Butyl Rubber

The Vibration Dampening Rubber Material

Working Temperature Range:

High: 250°F / 121°C Low: -60°F / -51°C

What is Butyl Rubber?

Butyl rubber is a synthetic rubber valued for its low gas and moisture permeability and vibration dampening. Molded butyl rubber also has good resistance to heat aging, abrasion and tearing, and can be a good electrical insulator.

If butyl rubber is the right material for your application, give Custom Rubber a call. Even if you aren’t sure, our team of experts can point you in the right direction. Contact Custom Rubber Corp. for answers to your butyl rubber questions.

Advantages of Butyl Rubber

One of the main advantages of butyl rubber is its excellent gas and moisture permeability, but there are several other characteristics that make it a viable option for your needs, including:

  • Excellent gas and moisture permeability
  • Excellent vibration dampening / shock absorption
  • Resistance to heat, UV and ozone
  • Chemical/biological inertness 
  • Non toxic vulcanization systems

Disadvantages of Butyl Rubber

The main disadvantage of butyl rubber is its cost. The majority of the time, a similar, less expensive, easier to work rubber material can be used in its place. There are several other disadvantages to butyl rubber, including:

  • Cost
  • Difficult to process
  • Modest working temperature range
  • Poor resistance to petroleum oils

Commonly Asked Questions About Butyl Rubber

The following questions regarding butyl rubber applications, properties and uses are frequently asked by our customers. Custom Rubber Corp. is here to provide answers and assist in your decision making process.

Q: What is butyl rubber used for?


A: In commercial applications, butyl rubber is commonly used for making products filled with air, like innertubes and basketball bladders. The material has very low gas permeability, meaning it does not leak air. On the less consumer-based, more manufacturing side of the coin, butyl rubber is often used for products that need shock or vibration absorption. Butyl rubber is excellent for dampening vibration on a machine or engine mount.

Butyl rubber can also be found in the pharmaceutical industry in objects like syringe stoppers. The molecular structure of butyl rubber means the material is inert and won’t leech contaminates into delicate medical objects like syringes. 

Q: Where does butyl rubber come from?


A: Butyl is chemical-based, meaning it is a synthetic polymer. Butyl rubber in particular is produced by reacting bromine and chlorine.

Q: What is the difference between butyl rubber and EPDM?


A: Both are synthetic rubbers, but the difference between butyl rubber and EPDM rubber is the polymers used to create both. Butyl rubber is produced by reacting bromine and chlorine while EPDM rubber is produced using ethylene. At the end of the day, the two materials have different physical characteristics, meaning they meet different needs in different applications.

Q: Is butyl rubber impermeable?


A: Butyl rubber has exceptionally low permeability, but no, this does not make it fully impermeable.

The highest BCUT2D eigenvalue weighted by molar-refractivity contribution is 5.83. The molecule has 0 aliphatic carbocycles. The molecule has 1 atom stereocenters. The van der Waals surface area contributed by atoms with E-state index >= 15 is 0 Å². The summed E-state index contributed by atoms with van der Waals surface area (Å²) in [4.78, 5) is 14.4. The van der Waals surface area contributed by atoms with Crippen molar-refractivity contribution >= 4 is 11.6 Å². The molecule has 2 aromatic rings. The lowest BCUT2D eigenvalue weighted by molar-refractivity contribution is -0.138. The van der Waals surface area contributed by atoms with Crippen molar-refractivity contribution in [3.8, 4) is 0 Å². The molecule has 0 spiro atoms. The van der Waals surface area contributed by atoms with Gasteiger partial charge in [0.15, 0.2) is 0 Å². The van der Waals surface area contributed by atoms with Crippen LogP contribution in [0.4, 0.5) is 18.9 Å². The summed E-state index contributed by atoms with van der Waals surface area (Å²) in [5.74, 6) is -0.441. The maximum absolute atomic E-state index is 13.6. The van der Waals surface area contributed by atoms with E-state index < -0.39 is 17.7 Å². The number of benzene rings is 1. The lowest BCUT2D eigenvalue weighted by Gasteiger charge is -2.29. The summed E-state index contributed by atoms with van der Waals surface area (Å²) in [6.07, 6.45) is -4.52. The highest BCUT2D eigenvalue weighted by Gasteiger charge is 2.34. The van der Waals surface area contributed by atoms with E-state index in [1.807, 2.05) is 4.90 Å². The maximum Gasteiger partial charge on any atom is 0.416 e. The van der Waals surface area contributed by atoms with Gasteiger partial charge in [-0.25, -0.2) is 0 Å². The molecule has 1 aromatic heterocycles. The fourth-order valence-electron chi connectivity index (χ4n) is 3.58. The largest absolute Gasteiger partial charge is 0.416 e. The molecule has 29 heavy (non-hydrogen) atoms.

Q: How many kinds of butyl rubber are there?


A: Like most synthetic rubbers, there are two kinds of butyl rubber, regular and halogenated. Regular butyl rubber is prepared using a standard formula “polymerizing isobutylene and a conjugated diolefin.” 

Tweaking the formula to create halogenated butyl rubber improves heat resistance and some chemical resistance. It also increases the price of the rubber and makes processing more challenging. 

Q: Does butyl rubber harden?


A: Butyl rubber can be as hard as you want when it is created. You can formulate butyl at any hardness on the Shore A durometer scale.

Q: Does butyl rubber burn?


A: Butyl rubber can burn if conditions are hot enough. However, you can formulate a butyl that does not burn if you add flame retardant elements to the formula. 

Q: Does butyl rubber stretch?


A: Butyl rubber does stretch. The degree to which it stretches depends on formulation. You can change up the recipe to make butyl rubber as elastic or inelastic as is necessary.

Q: How long does butyl rubber last?


A: The lifespan of butyl rubber depends on where it is stored and used with time. If it is used for a dynamic application where it’s often used or shaken around, it will not last as long as a static application. Butyl rubber stored in a cool, dry place will also last longer than the same material that is exposed to elements like sunlight, varying temperatures, moisture, etc. 

Q: Can Custom Rubber make butyl rubber parts?


Yes, Custom Rubber Corp. does make butyl rubber parts. The majority of our butyl rubber work is done for the manufacturing industry, especially in vibration dampening. We do not make butyl tape or inflatable bladders.
 

How Does Butyl Rubber Compare:

 
MATERIAL ABBREVIATION VIBRATION
ISOLATION
RELATIVE PRICE TEMPERATURE RANGE OZONE, UV RESISTANCE OIL RESISTANCE
Natural NR Excellent Good -60F to 220F Poor Poor
Butyl IIR Excellent Fair -75F to 250F Good Poor
Ethylene-Propylene EPDM Good Excellent -70F to 250F Excellent Poor
Nitrile NBR Good Good -30F to 250F Poor Excellent
Neoprene / Chloroprene CR Excellent Excellent -60F to 220F Good Fair
Silicone VMQ Good Fair -175F to 450F Excellent Fair

Is butyl rubber the right material for your product? Contact Custom Rubber Corp. and our team of experts can confirm you are headed in the right direction or point you to a better option. Click here to get in touch with Custom Rubber Corp. regarding butyl rubber.

 

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